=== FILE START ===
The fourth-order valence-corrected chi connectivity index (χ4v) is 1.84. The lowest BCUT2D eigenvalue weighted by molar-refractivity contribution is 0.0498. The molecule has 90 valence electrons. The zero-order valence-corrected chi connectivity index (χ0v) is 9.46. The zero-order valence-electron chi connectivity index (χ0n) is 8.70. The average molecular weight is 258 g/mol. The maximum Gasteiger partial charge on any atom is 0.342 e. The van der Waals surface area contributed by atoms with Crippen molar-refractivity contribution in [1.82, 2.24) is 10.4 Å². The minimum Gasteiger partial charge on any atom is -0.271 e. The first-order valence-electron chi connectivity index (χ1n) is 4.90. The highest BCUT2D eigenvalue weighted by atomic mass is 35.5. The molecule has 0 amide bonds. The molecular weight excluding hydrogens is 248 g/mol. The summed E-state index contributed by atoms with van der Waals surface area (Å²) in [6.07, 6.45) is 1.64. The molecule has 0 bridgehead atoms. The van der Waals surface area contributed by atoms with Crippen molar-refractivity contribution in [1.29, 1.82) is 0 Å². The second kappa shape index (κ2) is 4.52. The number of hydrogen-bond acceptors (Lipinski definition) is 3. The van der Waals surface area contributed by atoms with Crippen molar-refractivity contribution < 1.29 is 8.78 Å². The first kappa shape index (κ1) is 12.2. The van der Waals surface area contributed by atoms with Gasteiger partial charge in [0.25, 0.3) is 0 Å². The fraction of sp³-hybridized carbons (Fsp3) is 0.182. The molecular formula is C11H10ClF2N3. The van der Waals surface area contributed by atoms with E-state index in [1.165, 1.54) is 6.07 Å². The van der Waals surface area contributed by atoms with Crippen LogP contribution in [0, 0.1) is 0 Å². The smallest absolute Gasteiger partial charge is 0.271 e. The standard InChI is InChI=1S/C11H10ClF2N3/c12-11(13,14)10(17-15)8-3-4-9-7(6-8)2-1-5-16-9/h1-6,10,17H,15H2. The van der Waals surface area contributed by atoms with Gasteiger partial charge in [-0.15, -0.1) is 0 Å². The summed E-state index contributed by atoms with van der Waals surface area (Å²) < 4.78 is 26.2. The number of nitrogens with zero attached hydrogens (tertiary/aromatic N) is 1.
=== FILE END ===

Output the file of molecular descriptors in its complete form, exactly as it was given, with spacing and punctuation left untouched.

The fourth-order valence-corrected chi connectivity index (χ4v) is 1.84. The lowest BCUT2D eigenvalue weighted by molar-refractivity contribution is 0.0498. The molecule has 90 valence electrons. The zero-order valence-corrected chi connectivity index (χ0v) is 9.46. The zero-order valence-electron chi connectivity index (χ0n) is 8.70. The average molecular weight is 258 g/mol. The maximum Gasteiger partial charge on any atom is 0.342 e. The van der Waals surface area contributed by atoms with Crippen molar-refractivity contribution in [1.82, 2.24) is 10.4 Å². The minimum Gasteiger partial charge on any atom is -0.271 e. The first-order valence-electron chi connectivity index (χ1n) is 4.90. The highest BCUT2D eigenvalue weighted by atomic mass is 35.5. The molecule has 0 amide bonds. The molecular weight excluding hydrogens is 248 g/mol. The summed E-state index contributed by atoms with van der Waals surface area (Å²) in [6.07, 6.45) is 1.64. The molecule has 0 bridgehead atoms. The van der Waals surface area contributed by atoms with Crippen molar-refractivity contribution in [1.29, 1.82) is 0 Å². The second kappa shape index (κ2) is 4.52. The number of hydrogen-bond acceptors (Lipinski definition) is 3. The van der Waals surface area contributed by atoms with Crippen molar-refractivity contribution < 1.29 is 8.78 Å². The first kappa shape index (κ1) is 12.2. The van der Waals surface area contributed by atoms with Gasteiger partial charge in [0.25, 0.3) is 0 Å². The fraction of sp³-hybridized carbons (Fsp3) is 0.182. The molecular formula is C11H10ClF2N3. The van der Waals surface area contributed by atoms with E-state index in [1.165, 1.54) is 6.07 Å². The van der Waals surface area contributed by atoms with Crippen LogP contribution in [0, 0.1) is 0 Å². The smallest absolute Gasteiger partial charge is 0.271 e. The standard InChI is InChI=1S/C11H10ClF2N3/c12-11(13,14)10(17-15)8-3-4-9-7(6-8)2-1-5-16-9/h1-6,10,17H,15H2. The van der Waals surface area contributed by atoms with Gasteiger partial charge in [-0.15, -0.1) is 0 Å². The summed E-state index contributed by atoms with van der Waals surface area (Å²) < 4.78 is 26.2. The number of nitrogens with zero attached hydrogens (tertiary/aromatic N) is 1.